University of Tampa Spartans revisit football glory days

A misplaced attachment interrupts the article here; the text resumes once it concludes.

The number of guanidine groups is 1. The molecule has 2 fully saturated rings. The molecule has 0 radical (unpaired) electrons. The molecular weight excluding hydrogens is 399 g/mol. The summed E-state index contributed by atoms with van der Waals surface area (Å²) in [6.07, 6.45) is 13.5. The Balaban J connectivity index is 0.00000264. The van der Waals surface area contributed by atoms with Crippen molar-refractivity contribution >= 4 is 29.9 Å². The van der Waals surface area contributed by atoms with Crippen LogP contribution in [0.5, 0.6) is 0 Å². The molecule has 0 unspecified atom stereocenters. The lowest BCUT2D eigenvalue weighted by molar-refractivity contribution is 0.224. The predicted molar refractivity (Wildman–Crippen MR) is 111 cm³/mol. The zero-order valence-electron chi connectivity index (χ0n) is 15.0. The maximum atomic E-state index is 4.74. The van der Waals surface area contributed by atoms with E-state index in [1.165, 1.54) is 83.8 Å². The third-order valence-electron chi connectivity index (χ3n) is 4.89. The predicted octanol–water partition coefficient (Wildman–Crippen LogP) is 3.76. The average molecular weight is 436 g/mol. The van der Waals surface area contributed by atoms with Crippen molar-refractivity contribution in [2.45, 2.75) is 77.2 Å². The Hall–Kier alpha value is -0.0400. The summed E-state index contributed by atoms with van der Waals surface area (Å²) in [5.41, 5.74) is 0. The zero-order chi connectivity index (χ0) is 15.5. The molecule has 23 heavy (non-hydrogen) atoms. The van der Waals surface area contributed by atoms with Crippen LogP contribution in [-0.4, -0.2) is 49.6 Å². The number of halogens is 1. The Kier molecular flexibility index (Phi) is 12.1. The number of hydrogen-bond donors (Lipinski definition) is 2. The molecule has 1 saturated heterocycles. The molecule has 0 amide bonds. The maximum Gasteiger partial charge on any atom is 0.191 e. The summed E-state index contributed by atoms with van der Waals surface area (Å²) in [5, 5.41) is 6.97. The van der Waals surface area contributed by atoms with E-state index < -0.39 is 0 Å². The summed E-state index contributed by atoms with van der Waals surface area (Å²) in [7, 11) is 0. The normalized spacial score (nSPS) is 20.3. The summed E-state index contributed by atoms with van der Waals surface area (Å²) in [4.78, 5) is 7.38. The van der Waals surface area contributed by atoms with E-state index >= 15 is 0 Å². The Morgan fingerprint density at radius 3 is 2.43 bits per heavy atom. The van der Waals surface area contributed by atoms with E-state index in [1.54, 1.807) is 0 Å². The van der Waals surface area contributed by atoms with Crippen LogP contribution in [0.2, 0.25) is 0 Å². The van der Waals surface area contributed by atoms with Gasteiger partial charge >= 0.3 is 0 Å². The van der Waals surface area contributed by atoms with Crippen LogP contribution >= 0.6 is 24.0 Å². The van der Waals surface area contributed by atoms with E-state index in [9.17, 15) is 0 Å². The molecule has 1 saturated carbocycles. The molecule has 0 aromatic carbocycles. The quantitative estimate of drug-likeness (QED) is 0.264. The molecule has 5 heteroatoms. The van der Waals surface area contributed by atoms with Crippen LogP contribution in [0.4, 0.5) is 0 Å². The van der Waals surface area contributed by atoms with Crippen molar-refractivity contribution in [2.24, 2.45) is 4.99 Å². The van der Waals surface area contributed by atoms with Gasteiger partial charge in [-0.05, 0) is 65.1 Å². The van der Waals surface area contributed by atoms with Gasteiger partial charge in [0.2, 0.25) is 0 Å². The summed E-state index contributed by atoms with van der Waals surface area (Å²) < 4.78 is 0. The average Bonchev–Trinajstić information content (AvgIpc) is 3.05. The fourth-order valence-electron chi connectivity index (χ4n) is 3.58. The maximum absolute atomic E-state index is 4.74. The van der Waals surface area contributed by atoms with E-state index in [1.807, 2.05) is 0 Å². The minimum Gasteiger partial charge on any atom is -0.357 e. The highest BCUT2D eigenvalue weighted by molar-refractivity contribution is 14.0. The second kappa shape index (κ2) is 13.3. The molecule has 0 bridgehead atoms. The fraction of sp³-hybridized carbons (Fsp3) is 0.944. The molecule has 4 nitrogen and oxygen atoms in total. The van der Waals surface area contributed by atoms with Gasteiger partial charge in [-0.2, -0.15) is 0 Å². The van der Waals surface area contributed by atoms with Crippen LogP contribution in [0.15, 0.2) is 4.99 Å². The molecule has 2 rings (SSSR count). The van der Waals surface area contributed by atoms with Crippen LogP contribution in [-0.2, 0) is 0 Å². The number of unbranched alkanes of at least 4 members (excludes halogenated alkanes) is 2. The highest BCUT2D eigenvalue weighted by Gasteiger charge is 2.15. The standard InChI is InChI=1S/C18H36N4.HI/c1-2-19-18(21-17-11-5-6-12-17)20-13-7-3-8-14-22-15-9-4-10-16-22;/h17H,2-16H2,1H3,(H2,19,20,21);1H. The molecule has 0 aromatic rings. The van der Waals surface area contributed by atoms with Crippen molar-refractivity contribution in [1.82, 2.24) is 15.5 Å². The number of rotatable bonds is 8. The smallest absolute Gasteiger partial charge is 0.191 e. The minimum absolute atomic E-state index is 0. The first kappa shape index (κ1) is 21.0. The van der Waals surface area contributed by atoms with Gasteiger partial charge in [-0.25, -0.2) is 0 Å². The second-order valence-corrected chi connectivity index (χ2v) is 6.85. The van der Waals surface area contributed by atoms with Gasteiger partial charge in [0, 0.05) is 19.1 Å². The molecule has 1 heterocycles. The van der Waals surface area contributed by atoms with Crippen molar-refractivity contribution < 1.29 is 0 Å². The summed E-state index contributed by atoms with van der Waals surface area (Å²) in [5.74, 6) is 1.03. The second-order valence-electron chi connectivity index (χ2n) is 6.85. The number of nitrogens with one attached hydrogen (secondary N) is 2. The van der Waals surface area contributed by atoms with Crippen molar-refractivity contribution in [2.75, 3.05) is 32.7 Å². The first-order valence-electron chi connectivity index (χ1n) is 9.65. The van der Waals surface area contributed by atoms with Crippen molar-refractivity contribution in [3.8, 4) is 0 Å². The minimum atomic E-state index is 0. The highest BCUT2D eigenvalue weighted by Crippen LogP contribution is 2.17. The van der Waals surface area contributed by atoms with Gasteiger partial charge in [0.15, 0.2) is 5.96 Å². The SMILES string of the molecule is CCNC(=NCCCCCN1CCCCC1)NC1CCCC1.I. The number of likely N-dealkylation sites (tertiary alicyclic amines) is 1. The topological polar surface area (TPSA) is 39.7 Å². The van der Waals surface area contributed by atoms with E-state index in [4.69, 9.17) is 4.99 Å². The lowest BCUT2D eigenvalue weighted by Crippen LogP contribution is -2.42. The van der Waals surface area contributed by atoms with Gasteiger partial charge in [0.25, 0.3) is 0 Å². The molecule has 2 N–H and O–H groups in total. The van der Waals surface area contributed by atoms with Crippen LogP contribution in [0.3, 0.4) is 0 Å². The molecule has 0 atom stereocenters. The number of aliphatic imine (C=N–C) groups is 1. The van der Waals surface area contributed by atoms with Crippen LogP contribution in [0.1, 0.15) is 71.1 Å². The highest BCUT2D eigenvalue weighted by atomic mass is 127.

TAMPA - Before the Tampa Bay Buccaneers, before the Tampa Bay Bandits and long before the South Florida Bulls arrived in town, Tampa was Spartans territory. From 1933 to 1974, the University of Tampa football program was the team the town followed, the talk of Saturdays. With no National Football League franchise in the area — the Buccaneers' inaugural season was in 1976 — the college game had a home in Tampa with notable names such as head coach Earle Bruce and future NFL stars John Matuszak and Freddie Solomon on the area's first major college football program. The UT football program ended after the 1974 season, but this weekend, as UT celebrates homecoming, many members of perhaps the best team in Spartans football history will gather to reminisce and celebrate their 40th anniversary. That 1972 season ended with a seven-game winning streak, a 10-2 record and 21-18 victory against Kent State in the Tangerine Bowl in Orlando, which drew a then-record crowd 20,062. Many made the trek from Tampa to see the hometown team triumph."There was high school football on Fridays and the University of Tampa on Saturdays at Tampa Stadium, so we were the only game in town and that's how we captured everybody," said Dave Tomeo, a defensive back for the Spartans in 1972 who was inducted into the school's Hall of Fame in 2002. "And that was probably my biggest memory of that year was going to the Tangerine Bowl." Many of the surviving members of that bowl championship squad are expected in town this weekend for a dedication ceremony tonight to rename the Land O' Lakes High football stadium in Pasco County after longtime prep football coach John Benedetto, who played with several members of the 1972 team before graduating in 1970. Once those ceremonies are complete, the storytelling is sure to commence. There will be plenty to tell, particularly from the bowl victory against Kent State that featured plenty of talent on the field and the sideline. Some who played that day went on to lengthy and successful coaching careers. Bruce coached the Spartans for that one season, leaving in 1973 and later coaching Ohio State to two Rose Bowls. Kent State coach Don James went onto to win a co-national championship with Washington in 1991 and was inducted into the college football Hall of Fame. On the field, Kent State had current University of Alabama head coach Nick Saban and University of Missouri head coach Gary Pinkel, along with future Pro Football Hall of Fame linebacker Jack Lambert, who left an impression on Spartans' quarterback Buddy Carter. "Lambert hit me so hard I had a mouth full of dirt," said Carter, who was elected into the University of Tampa Hall of Fame in 1985. The Spartans had Matuszak, a defensive lineman who became the first overall draft pick of the Houston Oilers in 1973, as well as Solomon, who won a pair of Super Bowl titles with the San Francisco 49ers during an 11-year career as a wide receiver. Matuszak died in 1989 of heart failure at age 38. Solomon died earlier this year of cancer at 59. Tampa also featured converted fullback Paul Orndorff, who scored a pair of touchdown receptions against Kent State before gaining fame as a professional wrestler known as "Mr. Wonderful." The teams battled in completely different halves, with the Spartans taking a 21-0 halftime lead only to hold off a second-half charge by Kent State that was foiled by three missed extra point attempts. "I think back then there were about 12 or 14 bowl games, and we were one of them," said offensive guard David Grantham, who spent 20 years as head football coach at Robinson High School. "It's not like today, where there are (35) or something, so it was quite an honor to be selected as a team, which was deserving. And the game itself was pretty exciting to everybody." But that Spartans team was about more than the talent on the field. It was about players forging relationships that last to this day. "We had a great group of guys,'' Carter said. "We all came up through the ranks together, and we are close to this day. My wide receiver, Mark Wakefield, we are best buds to this day, and we play tennis with Tomeo. We get together off and on and we have larger get-togethers, like we will this weekend." Those gatherings often result in plenty of storytelling and friendly banter full of embellishments. Such as the time Carter threw a pass high that left Wakefield, a 1984 Spartans' Hall of Fame inductee, exposed to a hard hit that caused three broken ribs and a collapsed lung. "By the time he gets done with that story today, he had his whole chest caved in and he broke every bone in his body," Carter said. "And we also held the longest pass in (Tampa Stadium) history until they tore the Sombrero down, and I threw the ball about 68 yards in the air. The last time I heard I just flipped the ball out to him and he made this 97-yard dazzling run. "So, these stories get kind of beefed up (and) they get juicer every year. But it's all fun." Just like that night almost 40 years ago when the Spartans triumphed in the Tangerine Bowl.
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